Well-Being of Society: Happiness as a measure of the economy?

A cultural perspective

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28 May 2013


There is growing interest around the concept of well-being as a more comprehensive measurement of prosperity and sustainable economic development than GDP. One tool that has been developed to measure well-being is The Happy Planet Index (HPI), a new measurement of human well-being and environmental impact that was introduced by the London-based New Economics Foundation. The HPI is designed to challenge well-established indices of countries’ development weighted predominantly towards the measurement of economic production, but which fail to take account of other key issues like the impact of resource use on the planet, or a wider range of social indicators contributing to well-being (such as life expectancy or education).

Since 2006 NEF has published a world ranking of countries based on its HPI. The most recent index was published in June 2012 and gave its highest rating, for the second time in a row, to Costa Rica. The UK, which has been developing its own national well-being project, has risen consistently on the HPI since 2006, and compares well with other developed European countries.

The debate about well-being in general, and the HPI in particular, has generated a great deal of interest, and some controversy (partly based on its name – NEF sustain that the index is not a measurement of the subjective concept of the “happiest” countries in the world, but rather of the environmental efficiency and capacity to support well-being in a given country). There has also been criticism that the HPI fails to give adequate weighting to critical human rights indicators, thus distorting its final figures. At the same time, it has sparked a global debate on the need to find more sustainable and eco-friendly narratives of economic progress in a world of rapid population growth and dwindling natural resources.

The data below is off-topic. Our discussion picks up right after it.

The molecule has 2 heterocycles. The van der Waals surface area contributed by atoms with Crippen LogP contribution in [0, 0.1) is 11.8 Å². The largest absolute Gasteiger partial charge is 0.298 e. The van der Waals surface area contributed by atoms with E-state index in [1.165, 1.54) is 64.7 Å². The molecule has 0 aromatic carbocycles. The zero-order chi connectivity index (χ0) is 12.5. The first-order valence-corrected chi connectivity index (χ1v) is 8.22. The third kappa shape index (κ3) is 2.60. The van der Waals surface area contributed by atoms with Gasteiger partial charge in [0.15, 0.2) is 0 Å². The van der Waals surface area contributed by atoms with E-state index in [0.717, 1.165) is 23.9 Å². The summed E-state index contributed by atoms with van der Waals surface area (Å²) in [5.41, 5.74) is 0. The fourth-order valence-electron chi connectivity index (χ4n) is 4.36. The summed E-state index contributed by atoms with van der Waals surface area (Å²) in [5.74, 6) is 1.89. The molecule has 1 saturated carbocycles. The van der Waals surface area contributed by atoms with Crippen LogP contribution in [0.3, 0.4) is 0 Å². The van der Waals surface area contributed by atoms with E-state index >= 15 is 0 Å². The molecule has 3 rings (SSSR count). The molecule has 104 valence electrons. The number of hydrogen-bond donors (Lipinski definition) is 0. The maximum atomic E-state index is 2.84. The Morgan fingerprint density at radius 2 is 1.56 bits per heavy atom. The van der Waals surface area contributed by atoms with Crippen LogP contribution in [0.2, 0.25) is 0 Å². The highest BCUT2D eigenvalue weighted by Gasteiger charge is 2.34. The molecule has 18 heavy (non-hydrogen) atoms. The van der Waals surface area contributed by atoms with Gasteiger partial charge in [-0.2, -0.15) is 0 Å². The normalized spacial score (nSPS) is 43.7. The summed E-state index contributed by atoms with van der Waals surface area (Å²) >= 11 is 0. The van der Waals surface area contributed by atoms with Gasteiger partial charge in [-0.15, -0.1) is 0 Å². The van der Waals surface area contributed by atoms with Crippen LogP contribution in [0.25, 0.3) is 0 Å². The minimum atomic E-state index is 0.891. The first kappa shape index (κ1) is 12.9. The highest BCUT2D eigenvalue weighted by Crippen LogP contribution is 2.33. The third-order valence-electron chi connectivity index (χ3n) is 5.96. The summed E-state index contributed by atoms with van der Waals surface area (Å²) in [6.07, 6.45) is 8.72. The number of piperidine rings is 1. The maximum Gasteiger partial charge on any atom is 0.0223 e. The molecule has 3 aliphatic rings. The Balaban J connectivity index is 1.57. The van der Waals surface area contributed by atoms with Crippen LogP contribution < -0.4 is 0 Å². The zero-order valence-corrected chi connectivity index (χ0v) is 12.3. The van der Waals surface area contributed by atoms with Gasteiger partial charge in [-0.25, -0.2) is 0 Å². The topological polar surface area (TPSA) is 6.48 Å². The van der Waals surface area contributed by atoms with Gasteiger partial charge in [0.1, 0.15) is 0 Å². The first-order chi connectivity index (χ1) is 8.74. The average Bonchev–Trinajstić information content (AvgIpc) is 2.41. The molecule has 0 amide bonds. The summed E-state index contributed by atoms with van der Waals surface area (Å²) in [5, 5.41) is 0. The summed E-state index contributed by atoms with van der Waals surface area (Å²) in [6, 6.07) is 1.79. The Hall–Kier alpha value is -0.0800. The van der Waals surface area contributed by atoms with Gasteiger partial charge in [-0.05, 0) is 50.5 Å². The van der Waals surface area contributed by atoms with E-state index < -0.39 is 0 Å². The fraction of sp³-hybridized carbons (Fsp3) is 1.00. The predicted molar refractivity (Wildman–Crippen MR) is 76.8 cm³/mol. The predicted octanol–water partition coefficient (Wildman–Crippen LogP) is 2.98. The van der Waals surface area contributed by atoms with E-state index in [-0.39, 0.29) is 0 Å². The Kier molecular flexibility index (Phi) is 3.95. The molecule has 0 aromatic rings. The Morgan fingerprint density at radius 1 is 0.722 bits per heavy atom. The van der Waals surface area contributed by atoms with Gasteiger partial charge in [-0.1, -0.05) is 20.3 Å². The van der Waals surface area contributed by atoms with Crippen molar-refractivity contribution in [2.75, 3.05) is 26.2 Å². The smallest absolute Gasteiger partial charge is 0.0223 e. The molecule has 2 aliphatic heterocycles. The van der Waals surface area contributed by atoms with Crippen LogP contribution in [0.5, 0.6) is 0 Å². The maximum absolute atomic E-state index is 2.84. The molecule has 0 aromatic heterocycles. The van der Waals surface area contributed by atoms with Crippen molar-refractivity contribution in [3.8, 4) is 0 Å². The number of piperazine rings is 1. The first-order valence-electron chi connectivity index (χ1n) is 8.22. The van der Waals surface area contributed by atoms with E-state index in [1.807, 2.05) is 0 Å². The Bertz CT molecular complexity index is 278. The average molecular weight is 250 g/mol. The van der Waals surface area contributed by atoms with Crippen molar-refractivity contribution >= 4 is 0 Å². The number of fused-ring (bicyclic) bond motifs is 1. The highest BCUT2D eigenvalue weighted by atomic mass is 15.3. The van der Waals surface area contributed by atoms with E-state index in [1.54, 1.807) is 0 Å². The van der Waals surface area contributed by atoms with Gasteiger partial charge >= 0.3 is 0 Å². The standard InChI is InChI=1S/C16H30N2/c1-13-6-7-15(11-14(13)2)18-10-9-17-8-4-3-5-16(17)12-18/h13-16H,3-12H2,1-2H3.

The Embassies to the Holy See of Costa Rica and the United Kingdom together with the Pontifical Council for Culture therefore offer this joint high level event to take forward the well-being discussion at the Holy See in its economic, social and cultural context, explore the concept of well-being as a tool for policy makers, and make a contribution to the cross disciplinary well-being public debate in international economic, intellectual and Church circles and rasie the question, Can we measure, and promote, happiness?


Tuesday 28 May 2013 9 -12 Casa La Salle – Aula Magna Via Aurelia, 472 – 00165 Rome

09.00 - Welcome address Brother Alvaro Rodriguez, Superior General Fratelli de La Salle
09.10 - Introduction by S.E. Fernando Felipe Sánchez, Ambassador of Costa Rica to the Holy See

09.20 - Prolusion by H.Em. Cardinal Gianfranco Ravasi, President of the Pontifical Council for Culture


9.40 - Presentation of the Happy Planet Index, Dr. Saamah Abdallah, The New Economics Foundation, United Kingdom

10.10 - H.E. Manuel Obregon, Minister for Culture and Youth, Costa Rica

10.30 – Dott. Glenn Everett, National Director of „Well-Being‟, United Kingdom

10.50 - Debate

11.50 - Conclusions by S.E. Nigel Baker, Ambassador of the United Kingdom to the Holy See